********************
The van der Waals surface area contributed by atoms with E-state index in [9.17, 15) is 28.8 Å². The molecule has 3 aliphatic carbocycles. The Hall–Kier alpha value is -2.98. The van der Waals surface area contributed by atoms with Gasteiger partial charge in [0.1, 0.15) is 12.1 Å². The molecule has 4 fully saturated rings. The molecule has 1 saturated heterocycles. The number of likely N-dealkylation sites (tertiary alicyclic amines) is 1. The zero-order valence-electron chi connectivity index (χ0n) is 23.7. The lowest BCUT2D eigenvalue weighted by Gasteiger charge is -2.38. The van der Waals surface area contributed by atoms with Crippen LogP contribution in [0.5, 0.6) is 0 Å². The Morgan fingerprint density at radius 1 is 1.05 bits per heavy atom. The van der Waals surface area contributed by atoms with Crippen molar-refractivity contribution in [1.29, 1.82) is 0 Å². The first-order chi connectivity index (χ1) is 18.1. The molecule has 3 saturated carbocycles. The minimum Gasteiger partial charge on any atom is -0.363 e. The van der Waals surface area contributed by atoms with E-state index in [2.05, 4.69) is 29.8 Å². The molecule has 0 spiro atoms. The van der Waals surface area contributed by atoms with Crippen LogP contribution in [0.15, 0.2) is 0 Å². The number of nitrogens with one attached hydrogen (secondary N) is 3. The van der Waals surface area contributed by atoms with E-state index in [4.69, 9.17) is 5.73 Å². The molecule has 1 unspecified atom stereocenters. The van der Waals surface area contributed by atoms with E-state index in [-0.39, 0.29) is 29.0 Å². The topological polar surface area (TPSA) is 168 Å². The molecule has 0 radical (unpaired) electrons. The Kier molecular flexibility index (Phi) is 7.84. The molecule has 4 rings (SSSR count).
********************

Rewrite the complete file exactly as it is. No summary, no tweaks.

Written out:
The van der Waals surface area contributed by atoms with E-state index in [9.17, 15) is 28.8 Å². The molecule has 3 aliphatic carbocycles. The Hall–Kier alpha value is -2.98. The van der Waals surface area contributed by atoms with Gasteiger partial charge in [0.1, 0.15) is 12.1 Å². The molecule has 4 fully saturated rings. The molecule has 1 saturated heterocycles. The number of likely N-dealkylation sites (tertiary alicyclic amines) is 1. The zero-order valence-electron chi connectivity index (χ0n) is 23.7. The lowest BCUT2D eigenvalue weighted by Gasteiger charge is -2.38. The van der Waals surface area contributed by atoms with Crippen LogP contribution in [0.5, 0.6) is 0 Å². The Morgan fingerprint density at radius 1 is 1.05 bits per heavy atom. The van der Waals surface area contributed by atoms with Crippen molar-refractivity contribution in [1.29, 1.82) is 0 Å². The first-order chi connectivity index (χ1) is 18.1. The molecule has 3 saturated carbocycles. The minimum Gasteiger partial charge on any atom is -0.363 e. The van der Waals surface area contributed by atoms with E-state index in [2.05, 4.69) is 29.8 Å². The molecule has 0 spiro atoms. The van der Waals surface area contributed by atoms with Crippen LogP contribution in [0.15, 0.2) is 0 Å². The number of nitrogens with one attached hydrogen (secondary N) is 3. The van der Waals surface area contributed by atoms with E-state index in [4.69, 9.17) is 5.73 Å². The molecule has 1 unspecified atom stereocenters. The van der Waals surface area contributed by atoms with E-state index in [-0.39, 0.29) is 29.0 Å². The topological polar surface area (TPSA) is 168 Å². The molecule has 0 radical (unpaired) electrons. The Kier molecular flexibility index (Phi) is 7.84. The molecule has 4 rings (SSSR count).